Alex Kane has raised an interesting question which he believes is the key one facing unionism, which is how “to find [the] compromise required to best secure the union”. It’s unfashionable to argue that compromise is a good thing.
That’s partly because for most of the last forty years (almost the entirety of my own voting life) conviction politicians have been the most desired thing (even when they’re obviously driving the whole gig into an economic brick wall).
The question is not whether compromise a good or a bad thing, but what are you prepared to compromise over. To compromise well you have to have to be able to bring things to the table that others might actually have a stake in.
For ideas to matter, say Paul Collier and John Kay, “they must find practical application”. The union matters less to people because unionist parties have been poor at finding practical ideas that underpin what’s most precious to them.
Indeed, the DUP’s alienation strategy in changing the St Andrews Agreement has ended up alienating voters from unionism because it limits choice within the unionist bloc. In the most protestant areas, people leaving the camp.
Of course there are some things that should be compromised. To be fair to the DUP (something that’s just as unfashionable as compromise) Ian Paisley senior forced the Provisional movement to accept the authority of the PSNI.
One of the geniuses of that wider Provisional movement has been to come up with ideas (like reducing the number of days on which the Union flag could fly above Belfast City Hall) that would ensure a reductive unionist reaction.
A more constructive form of democratic activism (whether it comes from the nationalist or unionist side of the debate) would broaden the agenda and encourage wider participation. As Collier and Kay write:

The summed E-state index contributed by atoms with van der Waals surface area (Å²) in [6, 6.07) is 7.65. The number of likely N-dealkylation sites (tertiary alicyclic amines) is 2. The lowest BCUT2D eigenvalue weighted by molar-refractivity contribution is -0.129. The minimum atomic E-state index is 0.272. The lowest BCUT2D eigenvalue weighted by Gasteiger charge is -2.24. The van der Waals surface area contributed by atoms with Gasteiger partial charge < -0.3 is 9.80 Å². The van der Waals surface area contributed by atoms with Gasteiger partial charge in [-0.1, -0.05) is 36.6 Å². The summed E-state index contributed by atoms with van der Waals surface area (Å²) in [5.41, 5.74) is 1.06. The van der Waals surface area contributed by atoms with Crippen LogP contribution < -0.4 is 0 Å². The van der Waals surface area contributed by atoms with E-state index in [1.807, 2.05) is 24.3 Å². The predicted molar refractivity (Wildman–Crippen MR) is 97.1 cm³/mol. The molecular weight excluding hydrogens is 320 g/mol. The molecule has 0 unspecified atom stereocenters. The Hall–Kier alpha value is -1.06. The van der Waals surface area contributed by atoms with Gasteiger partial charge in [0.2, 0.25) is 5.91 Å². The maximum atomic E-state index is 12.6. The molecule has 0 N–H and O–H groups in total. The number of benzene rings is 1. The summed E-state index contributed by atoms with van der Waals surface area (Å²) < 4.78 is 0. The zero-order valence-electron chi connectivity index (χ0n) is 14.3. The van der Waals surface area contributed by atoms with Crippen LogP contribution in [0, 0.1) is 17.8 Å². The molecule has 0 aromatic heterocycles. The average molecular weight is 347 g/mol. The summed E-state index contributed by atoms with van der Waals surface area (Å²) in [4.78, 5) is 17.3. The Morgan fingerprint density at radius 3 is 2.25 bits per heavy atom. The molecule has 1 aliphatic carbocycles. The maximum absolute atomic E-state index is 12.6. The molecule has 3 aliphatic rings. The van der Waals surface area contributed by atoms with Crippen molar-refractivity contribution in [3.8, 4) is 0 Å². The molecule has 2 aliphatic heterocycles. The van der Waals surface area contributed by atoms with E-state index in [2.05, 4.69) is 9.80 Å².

Participation matters in several ways. It draws tacit information from experience and so provides an early warning for the flaws inevitable in a world of radical uncertainty. And by taking part in common endeavour, people bond forging the mutual trust that is a vital asset of a successful society.
In that context (and almost that context alone) it is possible to create the circumstances in which compromise is a social good rather than an endless single track road to political perdition (for everyone concerned).
That means moving from passive refusers to active proposers. As we wrote in A Long Peace 18 years ago last May:
Defensiveness is far too predictable a strategy. A genuinely disruptive politics must shape the terrain on which future contests for the Union will be fought, opening up alternatives, rather than shutting them down. It relies on democracy – a Northern Ireland that cannot govern itself will always be a brittle and unstable entity.
There are things that no democratic society should compromise on (like the primacy of the gun), but an over focus on negatives cedes the narrative to those whose only goal is to prove that NI (even after the GFA) cannot work.
In a long peace, after all, people must want the Union for it to survive. You cannot do that by literally boring them to death with the same old Punch and Judy routine with the Shinners.
That means looking for more natural departure points than the current abstractions over future constitutional arrangements, that by their nature promise a much more convivial arrival.
Mick is founding editor of Slugger. He has written papers on the impacts of the Internet on politics and the wider media and is a regular guest and speaking events across Ireland, the UK and Europe. Twitter: @MickFealty